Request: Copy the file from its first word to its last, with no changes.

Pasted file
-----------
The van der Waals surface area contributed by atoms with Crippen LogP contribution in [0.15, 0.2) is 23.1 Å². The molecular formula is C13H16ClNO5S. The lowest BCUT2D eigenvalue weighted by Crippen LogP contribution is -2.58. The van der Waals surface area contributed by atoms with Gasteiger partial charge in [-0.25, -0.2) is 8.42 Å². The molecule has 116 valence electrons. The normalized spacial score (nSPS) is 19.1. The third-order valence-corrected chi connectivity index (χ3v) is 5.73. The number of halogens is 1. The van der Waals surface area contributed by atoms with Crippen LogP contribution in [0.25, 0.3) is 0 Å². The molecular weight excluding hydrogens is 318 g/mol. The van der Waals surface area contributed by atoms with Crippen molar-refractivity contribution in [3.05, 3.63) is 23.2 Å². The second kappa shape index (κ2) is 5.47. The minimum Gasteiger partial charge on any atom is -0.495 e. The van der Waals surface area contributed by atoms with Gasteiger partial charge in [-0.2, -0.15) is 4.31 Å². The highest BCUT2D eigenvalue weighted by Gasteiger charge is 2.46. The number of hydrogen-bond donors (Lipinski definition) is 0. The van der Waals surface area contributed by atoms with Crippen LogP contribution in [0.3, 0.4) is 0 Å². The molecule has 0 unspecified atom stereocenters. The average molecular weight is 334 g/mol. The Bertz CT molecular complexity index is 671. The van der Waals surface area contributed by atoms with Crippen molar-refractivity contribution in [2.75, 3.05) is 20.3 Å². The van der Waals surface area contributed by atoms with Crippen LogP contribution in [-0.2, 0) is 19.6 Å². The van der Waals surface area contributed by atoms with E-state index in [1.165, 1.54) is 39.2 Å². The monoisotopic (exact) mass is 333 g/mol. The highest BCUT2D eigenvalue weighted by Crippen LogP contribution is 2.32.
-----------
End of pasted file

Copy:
The van der Waals surface area contributed by atoms with Crippen LogP contribution in [0.15, 0.2) is 23.1 Å². The molecular formula is C13H16ClNO5S. The lowest BCUT2D eigenvalue weighted by Crippen LogP contribution is -2.58. The van der Waals surface area contributed by atoms with Gasteiger partial charge in [-0.25, -0.2) is 8.42 Å². The molecule has 116 valence electrons. The normalized spacial score (nSPS) is 19.1. The third-order valence-corrected chi connectivity index (χ3v) is 5.73. The number of halogens is 1. The van der Waals surface area contributed by atoms with Crippen LogP contribution in [0.25, 0.3) is 0 Å². The molecular weight excluding hydrogens is 318 g/mol. The van der Waals surface area contributed by atoms with Crippen molar-refractivity contribution in [3.05, 3.63) is 23.2 Å². The second kappa shape index (κ2) is 5.47. The minimum Gasteiger partial charge on any atom is -0.495 e. The van der Waals surface area contributed by atoms with Gasteiger partial charge in [-0.2, -0.15) is 4.31 Å². The highest BCUT2D eigenvalue weighted by Gasteiger charge is 2.46. The number of hydrogen-bond donors (Lipinski definition) is 0. The van der Waals surface area contributed by atoms with Crippen LogP contribution in [0.3, 0.4) is 0 Å². The molecule has 0 unspecified atom stereocenters. The average molecular weight is 334 g/mol. The Bertz CT molecular complexity index is 671. The van der Waals surface area contributed by atoms with Crippen molar-refractivity contribution in [2.75, 3.05) is 20.3 Å². The van der Waals surface area contributed by atoms with Crippen LogP contribution in [-0.2, 0) is 19.6 Å². The van der Waals surface area contributed by atoms with E-state index in [1.165, 1.54) is 39.2 Å². The monoisotopic (exact) mass is 333 g/mol. The highest BCUT2D eigenvalue weighted by Crippen LogP contribution is 2.32.